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Invest Ophthalmol Vis Sci. 2004 May;45(5):1553-61.

Nuclear translocation of glyceraldehyde-3-phosphate dehydrogenase: a role in high glucose-induced apoptosis in retinal Müller cells.

Author information

  • 1Department of Physiology and Biophysics, Case Western Reserve University, Cleveland, Ohio, USA.

Abstract

PURPOSE:

A recent study demonstrated that retinal Müller cells undergo hyperglycemia-induced apoptosis in vitro. Translocation of glyceraldehyde-3-phosphate dehydrogenase (GAPDH) from the cytosol to the nucleus is a critical step in the induction of apoptosis in neuronal cells. R-(-)-deprenyl prevents nuclear translocation of GAPDH and subsequent apoptosis in neuronal cells. In this study, the role of nuclear translocation of GAPDH in hyperglycemia-induced apoptosis in retinal Müller cells and the ability of R-(-)-deprenyl to inhibit the translocation of GAPDH and apoptosis were investigated.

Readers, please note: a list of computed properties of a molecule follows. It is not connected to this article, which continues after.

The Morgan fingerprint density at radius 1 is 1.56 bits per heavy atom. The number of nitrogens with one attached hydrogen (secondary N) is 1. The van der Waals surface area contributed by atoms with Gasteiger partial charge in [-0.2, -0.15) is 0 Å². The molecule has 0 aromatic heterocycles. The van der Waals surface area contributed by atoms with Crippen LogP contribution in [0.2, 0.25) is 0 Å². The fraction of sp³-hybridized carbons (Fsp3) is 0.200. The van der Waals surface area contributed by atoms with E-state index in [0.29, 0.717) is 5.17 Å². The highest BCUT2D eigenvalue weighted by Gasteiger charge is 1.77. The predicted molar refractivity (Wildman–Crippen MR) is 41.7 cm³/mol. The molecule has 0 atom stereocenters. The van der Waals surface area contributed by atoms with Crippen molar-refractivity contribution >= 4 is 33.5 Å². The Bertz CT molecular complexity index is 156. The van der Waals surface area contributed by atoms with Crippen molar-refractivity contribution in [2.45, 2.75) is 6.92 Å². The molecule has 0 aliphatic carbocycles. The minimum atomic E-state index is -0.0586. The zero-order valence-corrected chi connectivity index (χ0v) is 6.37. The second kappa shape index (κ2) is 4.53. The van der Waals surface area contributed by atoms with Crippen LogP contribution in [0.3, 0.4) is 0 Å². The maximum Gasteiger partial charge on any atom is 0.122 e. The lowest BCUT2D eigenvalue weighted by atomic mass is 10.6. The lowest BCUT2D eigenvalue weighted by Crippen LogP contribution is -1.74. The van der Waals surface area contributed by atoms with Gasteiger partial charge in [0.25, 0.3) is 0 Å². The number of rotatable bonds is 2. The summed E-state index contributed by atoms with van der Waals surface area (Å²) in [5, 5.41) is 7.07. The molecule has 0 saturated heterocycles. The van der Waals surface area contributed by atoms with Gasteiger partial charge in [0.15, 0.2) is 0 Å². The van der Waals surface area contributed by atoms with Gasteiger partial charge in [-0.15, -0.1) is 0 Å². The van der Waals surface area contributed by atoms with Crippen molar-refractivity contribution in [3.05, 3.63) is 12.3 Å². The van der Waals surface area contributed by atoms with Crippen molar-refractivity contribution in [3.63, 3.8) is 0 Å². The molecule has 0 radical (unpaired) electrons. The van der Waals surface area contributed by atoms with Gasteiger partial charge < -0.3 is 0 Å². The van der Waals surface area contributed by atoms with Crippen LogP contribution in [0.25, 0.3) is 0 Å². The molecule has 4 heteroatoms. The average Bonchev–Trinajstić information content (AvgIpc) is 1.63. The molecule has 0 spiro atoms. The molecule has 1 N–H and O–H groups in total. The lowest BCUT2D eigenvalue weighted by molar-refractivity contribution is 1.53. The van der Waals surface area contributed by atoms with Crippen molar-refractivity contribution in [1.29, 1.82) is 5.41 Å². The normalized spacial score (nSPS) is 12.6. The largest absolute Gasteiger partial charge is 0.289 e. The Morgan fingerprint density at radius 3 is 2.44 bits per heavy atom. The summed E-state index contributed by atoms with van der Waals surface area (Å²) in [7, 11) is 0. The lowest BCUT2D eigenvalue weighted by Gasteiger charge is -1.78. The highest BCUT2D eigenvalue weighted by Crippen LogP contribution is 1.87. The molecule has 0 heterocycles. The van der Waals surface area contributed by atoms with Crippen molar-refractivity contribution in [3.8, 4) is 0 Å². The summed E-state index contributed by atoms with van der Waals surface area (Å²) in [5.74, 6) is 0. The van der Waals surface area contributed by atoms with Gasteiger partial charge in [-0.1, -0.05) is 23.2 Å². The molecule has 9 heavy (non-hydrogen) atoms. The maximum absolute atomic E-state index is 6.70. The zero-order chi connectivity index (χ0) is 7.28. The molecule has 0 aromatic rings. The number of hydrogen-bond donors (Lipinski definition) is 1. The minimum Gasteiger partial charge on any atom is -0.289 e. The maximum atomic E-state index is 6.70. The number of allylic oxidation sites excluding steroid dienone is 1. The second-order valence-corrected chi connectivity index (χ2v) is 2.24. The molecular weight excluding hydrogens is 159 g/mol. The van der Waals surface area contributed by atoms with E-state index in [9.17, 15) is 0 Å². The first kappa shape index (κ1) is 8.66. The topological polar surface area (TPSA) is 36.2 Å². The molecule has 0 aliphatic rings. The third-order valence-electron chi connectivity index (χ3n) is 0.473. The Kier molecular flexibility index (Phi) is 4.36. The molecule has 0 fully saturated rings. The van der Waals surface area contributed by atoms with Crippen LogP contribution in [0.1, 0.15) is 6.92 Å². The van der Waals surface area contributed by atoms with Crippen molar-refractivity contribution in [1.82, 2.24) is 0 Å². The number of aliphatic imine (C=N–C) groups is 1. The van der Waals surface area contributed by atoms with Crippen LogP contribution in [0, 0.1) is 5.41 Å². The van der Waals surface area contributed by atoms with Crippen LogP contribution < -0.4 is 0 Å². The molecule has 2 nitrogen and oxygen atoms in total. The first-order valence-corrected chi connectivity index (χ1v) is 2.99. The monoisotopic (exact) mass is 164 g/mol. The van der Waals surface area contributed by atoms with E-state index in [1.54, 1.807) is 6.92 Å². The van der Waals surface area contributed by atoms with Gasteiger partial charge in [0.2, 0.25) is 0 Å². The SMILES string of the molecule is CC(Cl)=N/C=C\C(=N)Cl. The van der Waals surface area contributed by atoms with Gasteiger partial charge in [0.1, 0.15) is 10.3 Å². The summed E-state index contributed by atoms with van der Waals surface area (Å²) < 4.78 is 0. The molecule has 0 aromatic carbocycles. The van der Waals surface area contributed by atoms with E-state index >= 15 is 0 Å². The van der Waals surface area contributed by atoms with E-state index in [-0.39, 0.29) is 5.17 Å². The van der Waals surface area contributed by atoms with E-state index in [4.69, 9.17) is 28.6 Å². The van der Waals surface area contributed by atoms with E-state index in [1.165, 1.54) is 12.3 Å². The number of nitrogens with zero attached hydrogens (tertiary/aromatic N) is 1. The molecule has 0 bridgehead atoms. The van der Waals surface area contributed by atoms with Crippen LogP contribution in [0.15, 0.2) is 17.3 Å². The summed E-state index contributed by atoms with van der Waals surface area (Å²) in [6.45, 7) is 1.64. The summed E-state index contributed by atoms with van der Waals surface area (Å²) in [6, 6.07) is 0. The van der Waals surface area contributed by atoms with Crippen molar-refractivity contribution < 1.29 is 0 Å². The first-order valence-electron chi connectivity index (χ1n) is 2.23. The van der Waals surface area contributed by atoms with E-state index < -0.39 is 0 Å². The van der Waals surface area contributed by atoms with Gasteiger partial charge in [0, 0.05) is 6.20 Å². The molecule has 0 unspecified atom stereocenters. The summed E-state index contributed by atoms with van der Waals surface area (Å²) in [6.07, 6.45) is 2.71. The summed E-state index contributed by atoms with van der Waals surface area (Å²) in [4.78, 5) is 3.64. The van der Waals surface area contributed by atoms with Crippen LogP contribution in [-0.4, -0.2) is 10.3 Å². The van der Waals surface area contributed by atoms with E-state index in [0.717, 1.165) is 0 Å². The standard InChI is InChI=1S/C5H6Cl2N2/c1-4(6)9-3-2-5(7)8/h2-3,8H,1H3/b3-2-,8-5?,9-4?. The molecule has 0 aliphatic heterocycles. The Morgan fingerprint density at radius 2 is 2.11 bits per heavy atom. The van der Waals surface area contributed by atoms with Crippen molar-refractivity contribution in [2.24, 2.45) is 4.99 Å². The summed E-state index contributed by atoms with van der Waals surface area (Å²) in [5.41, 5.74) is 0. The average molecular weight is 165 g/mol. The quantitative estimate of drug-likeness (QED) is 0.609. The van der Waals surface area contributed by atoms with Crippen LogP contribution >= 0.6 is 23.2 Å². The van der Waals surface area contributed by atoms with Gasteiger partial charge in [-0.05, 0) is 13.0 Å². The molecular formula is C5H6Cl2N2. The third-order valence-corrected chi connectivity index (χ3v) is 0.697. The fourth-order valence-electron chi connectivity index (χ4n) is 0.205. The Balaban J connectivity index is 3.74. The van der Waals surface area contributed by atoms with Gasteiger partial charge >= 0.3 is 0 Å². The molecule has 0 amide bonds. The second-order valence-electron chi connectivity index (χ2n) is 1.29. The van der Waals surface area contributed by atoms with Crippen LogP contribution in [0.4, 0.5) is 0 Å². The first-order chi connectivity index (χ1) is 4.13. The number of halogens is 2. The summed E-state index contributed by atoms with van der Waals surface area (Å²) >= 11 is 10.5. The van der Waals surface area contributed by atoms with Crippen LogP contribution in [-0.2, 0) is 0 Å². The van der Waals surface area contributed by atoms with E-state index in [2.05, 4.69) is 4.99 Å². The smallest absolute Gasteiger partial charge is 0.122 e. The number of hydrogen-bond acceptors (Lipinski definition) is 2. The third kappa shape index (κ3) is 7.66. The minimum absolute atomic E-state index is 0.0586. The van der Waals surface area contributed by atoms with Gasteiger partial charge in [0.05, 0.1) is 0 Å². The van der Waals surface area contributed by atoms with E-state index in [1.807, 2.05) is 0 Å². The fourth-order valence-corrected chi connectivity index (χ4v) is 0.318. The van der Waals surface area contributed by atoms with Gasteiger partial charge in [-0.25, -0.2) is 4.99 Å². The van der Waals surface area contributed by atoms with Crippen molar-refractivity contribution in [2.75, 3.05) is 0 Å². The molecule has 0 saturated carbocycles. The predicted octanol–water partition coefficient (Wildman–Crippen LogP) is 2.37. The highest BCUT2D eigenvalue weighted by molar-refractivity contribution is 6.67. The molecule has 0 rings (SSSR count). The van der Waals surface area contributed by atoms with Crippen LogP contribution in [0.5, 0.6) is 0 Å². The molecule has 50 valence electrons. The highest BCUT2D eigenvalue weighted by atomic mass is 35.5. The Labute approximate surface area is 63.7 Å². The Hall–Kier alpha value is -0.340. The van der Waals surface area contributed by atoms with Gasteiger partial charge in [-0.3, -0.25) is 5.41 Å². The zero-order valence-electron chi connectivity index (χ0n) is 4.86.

METHODS:

Transformed rat Müller cells (rMC-1) and isolated human Müller cells were cultured in normal glucose, high glucose, and high glucose plus R-(-)-deprenyl for up to 5 days. Subcellular distribution of GAPDH was determined in vitro and in vivo by immunocytochemistry. Apoptosis in tissue cultures was determined by annexin-V staining and caspase-3 activity.

RESULTS:

Hyperglycemia significantly increased the amount of GAPDH protein in the nucleus above normal within the first 48 hours in rMC-1 and human Müller cells. The addition of R-(-)-deprenyl to these cells incubated in high glucose reduced the amount of GAPDH protein in the nucleus and decreased hyperglycemia-induced apoptosis in both cell types. In vivo studies confirmed the accumulation of GAPDH in nuclei of Müller cells in diabetes.

CONCLUSIONS:

The nuclear translocation of GAPDH in rMC-1 and human Müller cells is closely associated with the induction of apoptosis. R-(-)-deprenyl inhibits nuclear accumulation of GAPDH and subsequent apoptosis in these cells. Therefore, R-(-)-deprenyl offers a strategy to explore the role of GAPDH translocation into the nucleus in the development of diabetic retinopathy.

PMID:
15111614
[PubMed - indexed for MEDLINE]
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